Paul Tucker Named President/GM, Prodigy International
Paul DeLacey Named Strategic Advisor to the Chairman
Prodigy Inc. today announced it has restructured the company into three distinct operating divisions in response to its continuing global expansion efforts, domestic ISP activities, and its foray into the software development and licensing businesses, it was announced today by Greg Carr, Chairman, Prodigy Inc.
The new Prodigy Inc. organization creates the Prodigy Internet and Prodigy Solutions divisions, as well as the Prodigy International division, each with its own General Manager and discrete operations.
In making the announcement, Carr said: "In the 15 months since we acquired the Prodigy business, we have seen our businesses change as evidenced by our expansion into China, our launch and subsequent growth of our domestic SuperISP service, and our creation and initial marketing of software technologies to major global companies. This growth has helped us to realize that we must better focus on these business opportunities and create an environment where each can thrive on a more autonomous basis."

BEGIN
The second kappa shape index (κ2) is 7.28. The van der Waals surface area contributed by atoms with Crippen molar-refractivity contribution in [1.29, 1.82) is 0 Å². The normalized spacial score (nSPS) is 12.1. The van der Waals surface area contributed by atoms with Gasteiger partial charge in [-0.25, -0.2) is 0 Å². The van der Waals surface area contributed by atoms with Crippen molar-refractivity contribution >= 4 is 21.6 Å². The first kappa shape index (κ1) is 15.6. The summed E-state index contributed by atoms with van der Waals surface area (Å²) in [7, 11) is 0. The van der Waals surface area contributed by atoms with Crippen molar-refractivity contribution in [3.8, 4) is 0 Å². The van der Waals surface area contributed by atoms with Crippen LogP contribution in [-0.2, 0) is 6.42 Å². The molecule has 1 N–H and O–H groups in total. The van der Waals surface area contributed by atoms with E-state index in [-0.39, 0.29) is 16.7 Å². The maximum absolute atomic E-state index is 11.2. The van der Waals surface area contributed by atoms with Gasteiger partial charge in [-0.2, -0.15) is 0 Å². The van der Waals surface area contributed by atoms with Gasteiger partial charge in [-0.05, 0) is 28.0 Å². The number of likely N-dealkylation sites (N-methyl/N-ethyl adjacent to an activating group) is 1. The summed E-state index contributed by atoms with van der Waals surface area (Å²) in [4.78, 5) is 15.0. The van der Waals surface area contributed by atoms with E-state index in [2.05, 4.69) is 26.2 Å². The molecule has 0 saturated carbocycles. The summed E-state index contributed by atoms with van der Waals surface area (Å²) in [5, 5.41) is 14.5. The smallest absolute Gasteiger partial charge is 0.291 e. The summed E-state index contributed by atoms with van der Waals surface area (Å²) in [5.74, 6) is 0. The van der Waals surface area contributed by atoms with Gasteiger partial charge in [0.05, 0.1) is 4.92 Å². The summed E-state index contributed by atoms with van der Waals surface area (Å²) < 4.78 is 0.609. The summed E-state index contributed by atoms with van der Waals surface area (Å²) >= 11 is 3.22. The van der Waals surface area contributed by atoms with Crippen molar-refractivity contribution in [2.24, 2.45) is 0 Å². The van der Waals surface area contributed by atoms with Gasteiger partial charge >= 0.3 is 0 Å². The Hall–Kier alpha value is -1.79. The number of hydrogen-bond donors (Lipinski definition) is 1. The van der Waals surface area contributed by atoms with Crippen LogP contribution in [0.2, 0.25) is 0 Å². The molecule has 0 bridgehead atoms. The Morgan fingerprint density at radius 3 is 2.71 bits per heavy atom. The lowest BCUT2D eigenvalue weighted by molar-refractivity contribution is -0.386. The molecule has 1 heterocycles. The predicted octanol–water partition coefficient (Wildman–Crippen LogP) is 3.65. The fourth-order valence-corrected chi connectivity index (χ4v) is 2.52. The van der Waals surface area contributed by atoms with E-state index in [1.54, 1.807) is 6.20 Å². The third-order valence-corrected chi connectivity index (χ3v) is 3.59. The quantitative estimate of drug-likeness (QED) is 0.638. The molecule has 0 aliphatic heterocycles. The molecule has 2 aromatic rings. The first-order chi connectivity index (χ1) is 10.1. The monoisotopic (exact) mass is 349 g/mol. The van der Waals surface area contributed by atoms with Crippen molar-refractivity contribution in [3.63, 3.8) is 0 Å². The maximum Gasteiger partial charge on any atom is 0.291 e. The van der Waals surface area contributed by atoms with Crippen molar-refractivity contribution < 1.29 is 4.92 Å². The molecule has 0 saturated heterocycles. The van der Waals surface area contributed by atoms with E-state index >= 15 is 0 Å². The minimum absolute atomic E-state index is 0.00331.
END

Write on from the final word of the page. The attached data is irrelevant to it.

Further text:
He added: "The appointments of Messrs. Pillar, Gopal and Tucker will enable us to achieve the goals we envision and create a stronger overall company positioned for success." . . .
Carr noted, "When we acquired the company in June, 1996, we believed it vital to respond to the tremendous changes occurring in the online industries and we needed to dramatically rethink our